Copper rose as worries over a global banking crisis eased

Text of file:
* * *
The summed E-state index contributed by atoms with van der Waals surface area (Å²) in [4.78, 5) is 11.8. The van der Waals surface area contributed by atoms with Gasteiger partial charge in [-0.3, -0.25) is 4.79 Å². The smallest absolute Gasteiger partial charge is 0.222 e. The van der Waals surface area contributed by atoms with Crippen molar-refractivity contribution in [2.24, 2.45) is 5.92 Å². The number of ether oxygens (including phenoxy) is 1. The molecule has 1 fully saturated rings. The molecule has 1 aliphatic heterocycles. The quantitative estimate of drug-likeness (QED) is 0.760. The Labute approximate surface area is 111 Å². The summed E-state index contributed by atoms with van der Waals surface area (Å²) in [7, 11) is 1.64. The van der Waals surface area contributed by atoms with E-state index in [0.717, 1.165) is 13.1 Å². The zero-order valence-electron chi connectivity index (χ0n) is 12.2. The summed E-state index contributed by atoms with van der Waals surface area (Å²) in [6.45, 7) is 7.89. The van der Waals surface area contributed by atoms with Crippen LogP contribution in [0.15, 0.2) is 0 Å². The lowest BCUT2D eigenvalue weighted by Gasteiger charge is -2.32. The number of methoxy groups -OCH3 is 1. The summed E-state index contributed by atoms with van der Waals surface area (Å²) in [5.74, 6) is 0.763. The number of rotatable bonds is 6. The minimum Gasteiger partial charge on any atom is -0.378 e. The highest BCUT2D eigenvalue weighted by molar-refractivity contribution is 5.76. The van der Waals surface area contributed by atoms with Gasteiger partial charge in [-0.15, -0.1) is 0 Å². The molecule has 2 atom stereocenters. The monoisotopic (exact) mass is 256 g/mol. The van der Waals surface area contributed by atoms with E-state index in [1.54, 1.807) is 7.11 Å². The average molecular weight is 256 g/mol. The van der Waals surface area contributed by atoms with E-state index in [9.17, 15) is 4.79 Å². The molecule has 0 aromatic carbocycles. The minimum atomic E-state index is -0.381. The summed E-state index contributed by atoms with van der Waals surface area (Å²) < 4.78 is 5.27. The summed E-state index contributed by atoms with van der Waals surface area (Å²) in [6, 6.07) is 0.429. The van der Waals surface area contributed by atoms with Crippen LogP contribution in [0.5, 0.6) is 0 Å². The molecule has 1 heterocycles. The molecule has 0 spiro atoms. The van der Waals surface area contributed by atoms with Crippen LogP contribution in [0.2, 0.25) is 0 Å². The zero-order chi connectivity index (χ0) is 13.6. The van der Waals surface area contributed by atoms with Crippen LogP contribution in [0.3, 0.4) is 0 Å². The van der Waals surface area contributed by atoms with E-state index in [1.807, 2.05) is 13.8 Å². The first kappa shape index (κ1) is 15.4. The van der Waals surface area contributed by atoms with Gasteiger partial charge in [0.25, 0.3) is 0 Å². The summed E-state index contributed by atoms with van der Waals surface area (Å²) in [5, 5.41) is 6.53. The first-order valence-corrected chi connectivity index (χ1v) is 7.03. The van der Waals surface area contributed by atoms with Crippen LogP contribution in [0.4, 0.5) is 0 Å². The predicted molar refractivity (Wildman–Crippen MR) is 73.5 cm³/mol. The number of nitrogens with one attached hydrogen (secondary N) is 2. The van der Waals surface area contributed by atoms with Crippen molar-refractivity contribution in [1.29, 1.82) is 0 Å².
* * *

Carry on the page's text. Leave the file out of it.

Copper yesterday settled up by 0.48% at 758.35 as worries over a global banking crisis eased, with copper further supported by improving consumption in China. Measures by authorities to avert a global banking crisis lifted market confidence as investors welcomed a historic Swiss-backed acquisition of troubled Credit Suisse (SIX: CSGN ) by UBS Group and emergency dollar liquidity from top central banks. Yangshan copper premium rose to $50 a tonne, its highest since December last year, indicating an improving appetite for imported copper into China, the world's biggest consumer of the metal. SHFE copper inventories fell for the third straight week to 182,341 tonnes, their lowest since Jan. 20. China's copper consumption is rebounding firmly and will likely stay strong in the next quarter, buoyed by a seasonal peak in demand and easing COVID-19 restrictions in the world's biggest consumer of the metal. The long-awaited rebound is providing much-needed support for copper prices, battered by a widening banking crisis in the United States and liquidity issues at Swiss lender Credit Suisse. China's housing completion by areas rebounded 8% year-on-year in January and February from a 15% drop in the whole of 2022, National Bureau of Statistics data showed. The recovery in the property sector is boosting copper cable orders, while copper tube makers are also running strong. Technically market is under short covering as the market has witnessed a drop in open interest by -12.84% to settle at 2526 while prices are up 3.6 rupees, now Copper is getting support at 749.7 and below same could see a test of 740.9 levels, and resistance is now likely to be seen at 763.3, a move above could see prices testing 768.1.
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